Traditional "Rule of Thumb" methods

Discussion in 'Boatbuilding' started by gonzo, Jul 16, 2017.

  1. gonzo
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    gonzo Senior Member

    This thread is about describing traditional rules of thumb. If you want to criticize or otherwise argue about these methods, please don't post in this thread; start a new one. Thanks.
    There are still many places in the world where shipwrights build by rules of thumb. These have evolved through a process of small changes. Experienced shipwrights build vessels that are adequate for the intended use and usually from local materials. Some techniques are odd to those not used to them. For example, frames that are not symmetrical port and starboard, or spaced equally.
     
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  2. Angélique
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    Angélique aka Angel (only by name)

    Some old Rules of Thumb from the Vikings . . .

    Vikingskip og norske trebåter = Viking ships and Norse wooden boatsHow to build a Viking ship & Principles of Norse boat building

    There's still a constant further development of existing Rules of Thumb in shipbuilding and engineering, and even new Rules of Thumb are developed all the time, like in the below example . . . .

    - European Inland Waterway Navigation Conference, 10 - 11 - 12 September 2014, Budapest, Hungary

    - Submission: Delft University of Technology, Department of Ship Design, Production and Operation

    A building cost estimation method for inland ships - - Note: ‘‘estimation method’’ = Rule of Thumb​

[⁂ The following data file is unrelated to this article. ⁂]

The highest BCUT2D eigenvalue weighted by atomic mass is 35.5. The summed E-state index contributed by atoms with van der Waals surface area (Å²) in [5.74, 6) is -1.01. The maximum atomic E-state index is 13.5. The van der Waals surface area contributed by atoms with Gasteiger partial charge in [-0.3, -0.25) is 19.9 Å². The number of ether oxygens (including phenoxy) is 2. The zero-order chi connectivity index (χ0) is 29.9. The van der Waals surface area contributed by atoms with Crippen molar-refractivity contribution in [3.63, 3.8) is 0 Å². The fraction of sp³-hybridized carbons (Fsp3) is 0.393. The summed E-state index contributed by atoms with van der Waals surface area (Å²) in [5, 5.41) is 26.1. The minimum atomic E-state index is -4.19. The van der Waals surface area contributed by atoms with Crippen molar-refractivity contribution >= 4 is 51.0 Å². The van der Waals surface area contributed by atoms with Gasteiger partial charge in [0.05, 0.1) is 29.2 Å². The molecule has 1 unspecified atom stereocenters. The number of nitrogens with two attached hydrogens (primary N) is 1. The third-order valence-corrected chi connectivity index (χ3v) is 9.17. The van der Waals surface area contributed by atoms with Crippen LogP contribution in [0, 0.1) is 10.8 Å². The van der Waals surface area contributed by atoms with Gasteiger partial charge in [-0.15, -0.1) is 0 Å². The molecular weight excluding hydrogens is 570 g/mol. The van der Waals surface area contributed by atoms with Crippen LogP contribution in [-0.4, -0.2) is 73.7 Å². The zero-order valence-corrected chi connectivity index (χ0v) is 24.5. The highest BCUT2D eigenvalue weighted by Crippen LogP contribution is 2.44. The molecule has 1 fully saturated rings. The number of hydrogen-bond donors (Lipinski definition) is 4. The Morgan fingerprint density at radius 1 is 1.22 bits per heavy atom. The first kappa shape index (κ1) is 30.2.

Delft University of TechnologyRepositoryA building cost estimation method for inland shipsPDF = also attached below

    ‘‘ Abstract
    There is very little publicly available data about the building cost of inland ships, especially for ships that have dimensions that differ significantly from those of common ships. Also, no methods to determine the building cost of inland ships are described in literature. In this paper, a method to estimate the building cost of inland ships is presented. Furthermore, the method is used to develop rules of thumb for the cost of inland ships as a function of their length, beam and draught. All material that is presented in this paper is based on or taken from Hekkenberg [2013].
    ’’

    By: Robert G. Hekkenberg
    - Delft University of Technology
    - Faculty: Mechanical, Maritime and Materials Engineering
    - Department: Marine and Transport Technology
    - Mekelweg 2, 2628CD, Delft, the Netherlands

    Publisher: Budapest University of Technology and Economics
    Edit = added ‘‘ Note: ‘‘estimation method’’ = Rule of Thumb ’’ + attached PDF
     
    Last edited: Jul 16, 2017
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  3. DCockey
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    DCockey Senior Member

    The center of lateral effort, center of lateral resistance and "lead" between them for balancing sail boats can be considered as a "rule of thumb" which ultimately is based on experience.
     
  4. Angélique
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    Angélique aka Angel (only by name)

    Some definitions:

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    Wikipedia: Rule of Thumb

    ‘‘ A rule of thumb is a principle with broad application that is not intended to be strictly accurate or reliable for every situation. It is an easily learned and easily applied procedure for approximately calculating or recalling some value, or for making some determination. It is based not on theory but on practical experience. 1

    Compare this to heuristic, a similar concept used in mathematical discourse, psychology, and computer science, particularly in algorithm design.

    1 "rule of thumb, n. and adj." OED Online. September 2016. Oxford University Press.
    ’’

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    Merriam Webster dictionary: Rule of Thumb

    ‘‘ - - 1: - - a method of procedure based on experience and common sense